Sunday, April 08, 2007

The Black Image: The Harlem Renaissance.

In Ten 8 (1992) Kobena Mercer and Isaac Julien sketched out a discourse on black male sexuality. Their argument was based on a landscape of stereotypical desire that was ploughed according to the demands of white males. A fuller working of this thesis took place in Welcome to the Jungle with the co-authors following Foucault and Fanon to implicate the black male gaze within the area of prejudice, that is to say: racist imagery operates around a belief that black men are “hypersexual” and this is one of a number of myths (entrenched by historical slavery) that black males would rather not lose…have demystified. As bell hooks has asserted, this racist iconography is a source of power and men who are made powerless by society cling to power (however dubious it might be) because it affords an area in which they might exist. Mercer and Julien insist upon demystifying, however, and do so to provide a classic critique of Mapplethorpe and his art of sexual objectification. For Julien, this was artistically articulated in Looking for Langston (1989). Mercer, however, adopted a revised position in 1986 and 1989. His second essay, "How Do I Iook?" plays with a semantic ambiguity. The question could belong to the person viewed: how do I look to you? Or it could belong to the person viewing: how do I look at you? This double strand allowed Mercer to see Mapplethorpe in a gentler (less racist light)…would have to disagree here…for every photograph now speaks in two ways. It becomes the creation of the white man’s gaze and also an expression of black male desire (when viewed by a black male). Historically, Mercer’s re-looking at racial fetishism was justified: you only have to compare poets such as Branner and Harris to see a divergence in response:

thank you
mister Mapplethorpe
for lassoing all a’ my
crazy gazelle selves
and tying them
to 8 x 10 glossies

(“Poem for Robert”, DB Branner)

(“Come see”, K Harris).

And what lies behind this divergence is an unexpected question: What is “whiteness”? White men look into blackness to try and see what their own “whiteness” is. The black male—as mirror image—raises a question about the reality of the white male: as the white male makes the black male the reality of his desire so the white male becomes virtual…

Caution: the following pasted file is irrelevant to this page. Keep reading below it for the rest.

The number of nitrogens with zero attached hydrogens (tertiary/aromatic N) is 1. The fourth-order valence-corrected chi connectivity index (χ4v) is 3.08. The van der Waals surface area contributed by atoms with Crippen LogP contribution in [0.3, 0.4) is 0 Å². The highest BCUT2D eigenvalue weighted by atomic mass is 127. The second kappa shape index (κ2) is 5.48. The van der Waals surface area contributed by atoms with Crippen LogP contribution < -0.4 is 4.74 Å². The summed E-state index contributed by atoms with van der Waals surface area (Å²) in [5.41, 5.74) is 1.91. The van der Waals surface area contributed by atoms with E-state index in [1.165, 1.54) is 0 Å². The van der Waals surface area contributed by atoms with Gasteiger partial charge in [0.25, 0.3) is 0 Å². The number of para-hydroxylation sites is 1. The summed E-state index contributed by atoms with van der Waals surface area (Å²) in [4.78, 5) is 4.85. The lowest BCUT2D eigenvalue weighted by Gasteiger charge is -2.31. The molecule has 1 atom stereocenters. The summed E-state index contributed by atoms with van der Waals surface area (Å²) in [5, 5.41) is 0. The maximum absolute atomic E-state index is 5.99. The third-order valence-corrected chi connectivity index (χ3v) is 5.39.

This “How do I look?” approach is applied by James Smalls throughout his study of Carl Van Vechten’s private photographs. Van Vechten, the white architect of the Harlem Renaissance, was an enigmatic figure. Humoroulsy depicted by Covarrubias, in 1926, as a white man turning negro, itself a symbol of what the white man sought when “the Negro was in vogue”, Van Vechten’s private, homoerotic photographs depict a double world of desire. At their most mysterious, they use a black male and a white male (usually Juante Allan Meadows and Hugh Laing) to represent a double desire: Van Vechten’s attraction to the white and the black male ideal. The result is what Smalls terms Van Vechten’s “camp” and “primitivism”. For Van Vechten, primitivism enshrined a sexual response, permitted it to exist within the realm of art, and within this space, the black male could come to life. (This is the ambivalent position that Mercer and Julien opened up: the space that frees the black man also imprisons him within assumptions—be naked, yet clothed by my prejudices). By contrasting this primitivism with civilisation, the white male became Van Vechten’s symbolic point of entry. Juante Allan Meadows’ primitive wildness is counter-pointed by Hugh Laing’s control. The two dancers enact more than a pas de deux. They are part of a ménage a trois in which they dance with the choreographer, Van Vechten. The humorous “camp” element acts as a kind of justifying and protective veil, as if Van Vechten is only playing, when in fact he is seriously involved with his world of double desire. If Laing represents the sexual transgression, Meadows represents the racial and sexual transgression. Laing’s acceptance of Meadows substitutes for Van Vechten’s desire for the black male and Meadows inclusion in Laing’s world represents an incarnation of the spiritual blackness that Van Vechten worships as Harlem. In the photographs in which white male buttocks and black male penis are present and staged, Van Vechten suggests a fetishistic desire of entry and enterer, a quasi-mysticism in which civilisation and primitivism meet.

The photographs of Van Vechten are fascinating insights into the duplex world of the Harlem Renaissance…images that try to unravel “whiteness” by weaving a worship of blackness— a camp, occult black magic!